Lunchtime Poll: Gaming Experiences and Harpies

It’s Wednesday, which means it’s my turn to drive the LTP bus. Today we’re going to talk about something dear to my heart, video games. 

I’m normally a PC gamer, although I do have a Wii I forget about most of the time. My go-to games on PC have usually been some sort of simulation, from the actual Sims franchise to Roller Coaster Tycoon (I miss that game so much) to Civilization. Recently, however, I’ve been playing a lot of apps on my phone and my Kindle.

One game I bought, Majesty, had me totally hooked until I discovered one of the enemies I was supposed to fight were the Harpy Feminists. (Pause for eyelid-straining eye roll.) I’m pretty aware of the sexism that exists in a lot of console and desktop platforms, but this was the first time I’d seen it up close. (The Sims and Civilization are many things, but they’re not sexist.) Where have you seen examples of women being made to feel less than welcome in your gaming experiences? Did you do anything about it?

I sent a strongly-worded email to the developer, but I didn’t hear anything back.

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[E] Selena MacIntosh*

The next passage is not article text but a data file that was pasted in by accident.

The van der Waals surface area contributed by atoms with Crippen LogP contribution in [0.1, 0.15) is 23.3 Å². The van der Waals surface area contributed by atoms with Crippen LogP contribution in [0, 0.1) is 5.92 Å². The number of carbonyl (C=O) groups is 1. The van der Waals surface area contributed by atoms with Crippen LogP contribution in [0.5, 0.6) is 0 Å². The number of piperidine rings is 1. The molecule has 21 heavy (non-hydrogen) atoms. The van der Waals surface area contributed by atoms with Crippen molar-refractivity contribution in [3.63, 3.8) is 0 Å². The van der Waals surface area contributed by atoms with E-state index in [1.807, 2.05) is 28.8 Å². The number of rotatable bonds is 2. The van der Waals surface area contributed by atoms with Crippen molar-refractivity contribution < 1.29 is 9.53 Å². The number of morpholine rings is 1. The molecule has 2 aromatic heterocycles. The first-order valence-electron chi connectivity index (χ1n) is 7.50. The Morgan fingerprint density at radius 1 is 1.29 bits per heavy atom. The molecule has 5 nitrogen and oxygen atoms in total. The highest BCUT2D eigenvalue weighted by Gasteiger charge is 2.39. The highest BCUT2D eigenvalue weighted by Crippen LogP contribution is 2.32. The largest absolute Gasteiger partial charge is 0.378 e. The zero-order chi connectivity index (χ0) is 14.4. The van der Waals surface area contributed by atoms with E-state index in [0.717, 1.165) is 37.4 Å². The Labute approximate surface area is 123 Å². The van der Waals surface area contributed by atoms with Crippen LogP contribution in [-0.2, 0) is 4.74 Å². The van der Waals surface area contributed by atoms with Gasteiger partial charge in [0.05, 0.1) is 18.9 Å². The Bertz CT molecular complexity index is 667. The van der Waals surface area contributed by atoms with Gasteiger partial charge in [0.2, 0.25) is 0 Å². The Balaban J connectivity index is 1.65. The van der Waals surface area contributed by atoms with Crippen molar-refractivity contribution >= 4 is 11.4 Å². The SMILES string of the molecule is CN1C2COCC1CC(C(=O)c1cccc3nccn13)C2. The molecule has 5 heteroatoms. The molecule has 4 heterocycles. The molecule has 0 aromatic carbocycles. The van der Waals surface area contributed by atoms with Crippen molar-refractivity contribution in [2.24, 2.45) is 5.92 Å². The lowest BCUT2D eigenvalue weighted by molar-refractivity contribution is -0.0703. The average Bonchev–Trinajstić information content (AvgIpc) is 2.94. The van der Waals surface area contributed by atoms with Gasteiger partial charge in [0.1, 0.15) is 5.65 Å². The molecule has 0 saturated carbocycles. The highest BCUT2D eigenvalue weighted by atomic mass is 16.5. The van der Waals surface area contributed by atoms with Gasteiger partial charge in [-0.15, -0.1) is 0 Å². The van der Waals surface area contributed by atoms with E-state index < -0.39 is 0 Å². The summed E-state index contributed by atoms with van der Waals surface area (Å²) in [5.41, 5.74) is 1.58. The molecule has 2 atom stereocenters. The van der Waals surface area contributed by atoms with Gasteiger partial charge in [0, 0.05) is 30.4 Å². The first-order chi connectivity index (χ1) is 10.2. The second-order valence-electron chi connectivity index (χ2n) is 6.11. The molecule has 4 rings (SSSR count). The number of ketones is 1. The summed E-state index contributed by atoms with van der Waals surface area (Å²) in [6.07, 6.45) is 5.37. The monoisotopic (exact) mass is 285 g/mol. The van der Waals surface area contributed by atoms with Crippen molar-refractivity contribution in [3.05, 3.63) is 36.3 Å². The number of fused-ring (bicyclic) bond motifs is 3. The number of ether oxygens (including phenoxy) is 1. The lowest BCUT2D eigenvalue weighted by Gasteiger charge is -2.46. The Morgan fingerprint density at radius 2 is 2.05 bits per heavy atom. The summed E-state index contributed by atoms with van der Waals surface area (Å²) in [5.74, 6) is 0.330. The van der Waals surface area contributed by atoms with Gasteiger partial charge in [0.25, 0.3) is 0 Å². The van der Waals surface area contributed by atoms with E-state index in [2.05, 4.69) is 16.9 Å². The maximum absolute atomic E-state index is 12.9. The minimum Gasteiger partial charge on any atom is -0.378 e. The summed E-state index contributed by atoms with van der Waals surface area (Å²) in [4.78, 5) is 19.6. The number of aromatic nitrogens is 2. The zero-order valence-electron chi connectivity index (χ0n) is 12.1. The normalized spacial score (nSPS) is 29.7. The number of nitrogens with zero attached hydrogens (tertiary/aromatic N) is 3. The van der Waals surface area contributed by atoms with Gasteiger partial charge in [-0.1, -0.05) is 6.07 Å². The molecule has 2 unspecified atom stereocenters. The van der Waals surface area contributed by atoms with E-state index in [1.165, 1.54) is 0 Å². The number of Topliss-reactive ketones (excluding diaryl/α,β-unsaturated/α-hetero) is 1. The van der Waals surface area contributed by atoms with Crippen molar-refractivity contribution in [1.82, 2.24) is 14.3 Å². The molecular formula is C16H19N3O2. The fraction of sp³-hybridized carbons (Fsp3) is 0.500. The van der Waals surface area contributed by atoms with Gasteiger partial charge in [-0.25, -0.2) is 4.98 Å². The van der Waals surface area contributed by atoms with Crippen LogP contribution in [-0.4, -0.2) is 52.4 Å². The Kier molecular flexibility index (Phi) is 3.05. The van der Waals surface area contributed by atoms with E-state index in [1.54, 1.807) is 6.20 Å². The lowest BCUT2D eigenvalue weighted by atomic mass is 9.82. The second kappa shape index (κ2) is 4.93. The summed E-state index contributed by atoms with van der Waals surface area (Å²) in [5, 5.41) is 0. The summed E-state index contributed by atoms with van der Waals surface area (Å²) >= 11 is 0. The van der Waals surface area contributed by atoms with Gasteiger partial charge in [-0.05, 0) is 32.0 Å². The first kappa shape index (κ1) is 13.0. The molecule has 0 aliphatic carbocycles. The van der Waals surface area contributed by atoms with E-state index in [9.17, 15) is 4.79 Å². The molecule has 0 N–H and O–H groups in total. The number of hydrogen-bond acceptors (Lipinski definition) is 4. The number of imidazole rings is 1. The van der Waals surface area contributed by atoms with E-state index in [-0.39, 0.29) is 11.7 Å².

Selena MacIntosh is the owner and editor of Persephone Magazine. She also fixes it when it breaks. She is fueled by Diet Coke, coffee with a lot of cream in it, and cat hair.

56 thoughts on “Lunchtime Poll: Gaming Experiences and Harpies”

  1. The really annoying thing about that stupid ‘plot’ in Majesty (strain from eyerolling was a problem for me too), is that I don’t remember anything like that in the original PC game at all! Or in the recent sequel (which was ok, but had a ridiculous difficulty curve. I mean, straight from ‘amazingly easy’ to ‘dragon of doom’ via ‘you might get lucky and not die on this map if you play it often enough’). So the whole stupid he-man woman-haters club bollocks that they inserted into the mobile version was even more pointless and unnecessary and stupid. It wasn’t like they would ‘betraying the game’ to change it to be un-sexist (Duke Nukem, I’m looking at you). Ugh. Grrrrrrr.

    ETA: Edited to clarify point.